3. I was raised Mormon, and I can confirm that they are scared to death of the spectre of religious persecution. With some justification; the Missouri governor’s Executive Order # 44, the Extermination Order, was only rescinded in 1976, although, to be fair, actual murders of Mormons in terms of the order were rare for some time before that. But this is their tradition, and it also serves to illuminate the attitude of Jews to their traditions. If you’ve been raised from infancy on Holocaust mythology, it takes on a personal significance if you’re a Jew.

    I recently spoke to an American expat Mormon, and he expressed the same attitude to Trump, so I was not surprised at the Utah result. I was pretty sure that would be the typical attitude.

    Mormons, if left to themselves, build pretty good communities, but they are like sheep. They follow authority, admire the Lord’s Chosen People, and don’t worry much about dispossession, because the world will end soon, anyway. So it’s not really surprising that the church is only slightly behind every other Christian church in its slide to the left.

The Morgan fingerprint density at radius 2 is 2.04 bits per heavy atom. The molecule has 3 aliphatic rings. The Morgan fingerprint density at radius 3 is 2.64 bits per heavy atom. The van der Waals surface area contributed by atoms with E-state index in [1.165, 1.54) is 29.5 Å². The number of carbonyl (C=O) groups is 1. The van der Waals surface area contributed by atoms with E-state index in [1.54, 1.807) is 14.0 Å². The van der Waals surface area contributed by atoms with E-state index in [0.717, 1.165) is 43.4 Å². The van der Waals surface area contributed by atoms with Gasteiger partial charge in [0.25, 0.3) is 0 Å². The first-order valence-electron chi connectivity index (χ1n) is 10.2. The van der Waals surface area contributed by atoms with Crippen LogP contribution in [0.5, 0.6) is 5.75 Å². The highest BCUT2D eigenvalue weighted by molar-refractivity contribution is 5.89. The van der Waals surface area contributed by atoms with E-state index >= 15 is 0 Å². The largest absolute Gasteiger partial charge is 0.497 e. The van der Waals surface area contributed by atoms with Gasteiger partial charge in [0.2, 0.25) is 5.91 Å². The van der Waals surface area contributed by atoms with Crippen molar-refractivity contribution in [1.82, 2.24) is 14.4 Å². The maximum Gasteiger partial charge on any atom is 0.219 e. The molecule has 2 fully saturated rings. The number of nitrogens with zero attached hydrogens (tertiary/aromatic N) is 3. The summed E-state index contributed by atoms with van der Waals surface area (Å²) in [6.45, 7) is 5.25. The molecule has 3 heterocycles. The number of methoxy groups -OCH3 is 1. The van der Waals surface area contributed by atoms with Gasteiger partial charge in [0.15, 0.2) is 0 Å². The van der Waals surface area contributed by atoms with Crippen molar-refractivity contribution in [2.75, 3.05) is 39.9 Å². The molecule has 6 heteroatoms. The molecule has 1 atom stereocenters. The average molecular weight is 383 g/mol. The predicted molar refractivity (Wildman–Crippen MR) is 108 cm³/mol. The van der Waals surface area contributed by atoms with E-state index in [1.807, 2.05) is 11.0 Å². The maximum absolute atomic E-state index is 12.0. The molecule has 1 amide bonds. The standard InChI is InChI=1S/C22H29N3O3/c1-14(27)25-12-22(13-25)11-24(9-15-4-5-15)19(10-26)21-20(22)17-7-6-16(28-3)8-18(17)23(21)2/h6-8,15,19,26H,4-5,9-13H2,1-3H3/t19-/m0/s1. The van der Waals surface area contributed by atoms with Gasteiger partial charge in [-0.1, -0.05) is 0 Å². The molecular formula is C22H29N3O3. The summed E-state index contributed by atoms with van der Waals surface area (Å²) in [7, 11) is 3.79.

• So it’s not really surprising that the church is only slightly behind every other Christian church in its slide to the left.

      Can you expand on this claim?

    • I was raised Mormon, and I can confirm that they are scared to death of the spectre of religious persecution.

      If Mitt Romney goes along with a GOPe plan to gank the nomination from Trump and nominate Romney, or if Romney runs as a 3rd party candidate backed by the GOPe; Mitt Romney will single-handedly be responsible for the largest outpouring of ill-will towards the Mormon community in many decades.